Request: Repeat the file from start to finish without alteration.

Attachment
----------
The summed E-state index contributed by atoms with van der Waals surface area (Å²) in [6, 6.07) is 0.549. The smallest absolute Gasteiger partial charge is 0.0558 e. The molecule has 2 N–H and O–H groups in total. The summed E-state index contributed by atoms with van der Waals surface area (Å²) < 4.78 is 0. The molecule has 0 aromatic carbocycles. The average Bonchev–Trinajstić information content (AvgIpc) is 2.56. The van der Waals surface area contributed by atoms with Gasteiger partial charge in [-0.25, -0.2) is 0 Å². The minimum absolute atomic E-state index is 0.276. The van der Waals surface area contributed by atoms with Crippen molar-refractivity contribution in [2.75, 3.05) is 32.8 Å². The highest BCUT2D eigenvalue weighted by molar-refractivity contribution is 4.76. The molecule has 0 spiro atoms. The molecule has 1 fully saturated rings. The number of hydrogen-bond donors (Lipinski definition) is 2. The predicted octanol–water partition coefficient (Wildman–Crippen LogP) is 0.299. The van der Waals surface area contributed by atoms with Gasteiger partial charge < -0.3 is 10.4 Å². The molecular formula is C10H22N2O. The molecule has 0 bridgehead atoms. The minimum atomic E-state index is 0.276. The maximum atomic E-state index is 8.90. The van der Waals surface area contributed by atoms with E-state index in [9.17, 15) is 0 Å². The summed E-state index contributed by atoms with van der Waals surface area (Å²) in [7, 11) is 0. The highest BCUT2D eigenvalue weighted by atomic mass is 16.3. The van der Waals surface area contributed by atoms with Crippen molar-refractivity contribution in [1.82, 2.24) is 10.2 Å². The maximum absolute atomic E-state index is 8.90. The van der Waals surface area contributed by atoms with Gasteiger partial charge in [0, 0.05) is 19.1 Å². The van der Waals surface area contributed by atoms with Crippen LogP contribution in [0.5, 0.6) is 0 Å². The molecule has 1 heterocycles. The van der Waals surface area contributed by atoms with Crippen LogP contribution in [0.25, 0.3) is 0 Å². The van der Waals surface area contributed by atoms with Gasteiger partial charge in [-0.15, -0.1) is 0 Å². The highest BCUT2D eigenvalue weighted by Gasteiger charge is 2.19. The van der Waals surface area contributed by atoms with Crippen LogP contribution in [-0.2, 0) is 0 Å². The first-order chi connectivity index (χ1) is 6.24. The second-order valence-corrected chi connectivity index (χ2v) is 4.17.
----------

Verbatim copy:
The summed E-state index contributed by atoms with van der Waals surface area (Å²) in [6, 6.07) is 0.549. The smallest absolute Gasteiger partial charge is 0.0558 e. The molecule has 2 N–H and O–H groups in total. The summed E-state index contributed by atoms with van der Waals surface area (Å²) < 4.78 is 0. The molecule has 0 aromatic carbocycles. The average Bonchev–Trinajstić information content (AvgIpc) is 2.56. The van der Waals surface area contributed by atoms with Gasteiger partial charge in [-0.25, -0.2) is 0 Å². The minimum absolute atomic E-state index is 0.276. The van der Waals surface area contributed by atoms with Crippen molar-refractivity contribution in [2.75, 3.05) is 32.8 Å². The highest BCUT2D eigenvalue weighted by molar-refractivity contribution is 4.76. The molecule has 0 spiro atoms. The molecule has 1 fully saturated rings. The number of hydrogen-bond donors (Lipinski definition) is 2. The predicted octanol–water partition coefficient (Wildman–Crippen LogP) is 0.299. The van der Waals surface area contributed by atoms with Gasteiger partial charge < -0.3 is 10.4 Å². The molecular formula is C10H22N2O. The molecule has 0 bridgehead atoms. The minimum atomic E-state index is 0.276. The maximum atomic E-state index is 8.90. The van der Waals surface area contributed by atoms with E-state index in [9.17, 15) is 0 Å². The summed E-state index contributed by atoms with van der Waals surface area (Å²) in [7, 11) is 0. The highest BCUT2D eigenvalue weighted by atomic mass is 16.3. The van der Waals surface area contributed by atoms with Crippen molar-refractivity contribution in [1.82, 2.24) is 10.2 Å². The maximum absolute atomic E-state index is 8.90. The van der Waals surface area contributed by atoms with Gasteiger partial charge in [0, 0.05) is 19.1 Å². The van der Waals surface area contributed by atoms with Crippen LogP contribution in [0.5, 0.6) is 0 Å². The molecule has 1 heterocycles. The van der Waals surface area contributed by atoms with Crippen LogP contribution in [0.25, 0.3) is 0 Å². The van der Waals surface area contributed by atoms with Gasteiger partial charge in [-0.15, -0.1) is 0 Å². The highest BCUT2D eigenvalue weighted by Gasteiger charge is 2.19. The van der Waals surface area contributed by atoms with Crippen LogP contribution in [-0.2, 0) is 0 Å². The first-order chi connectivity index (χ1) is 6.24. The second-order valence-corrected chi connectivity index (χ2v) is 4.17.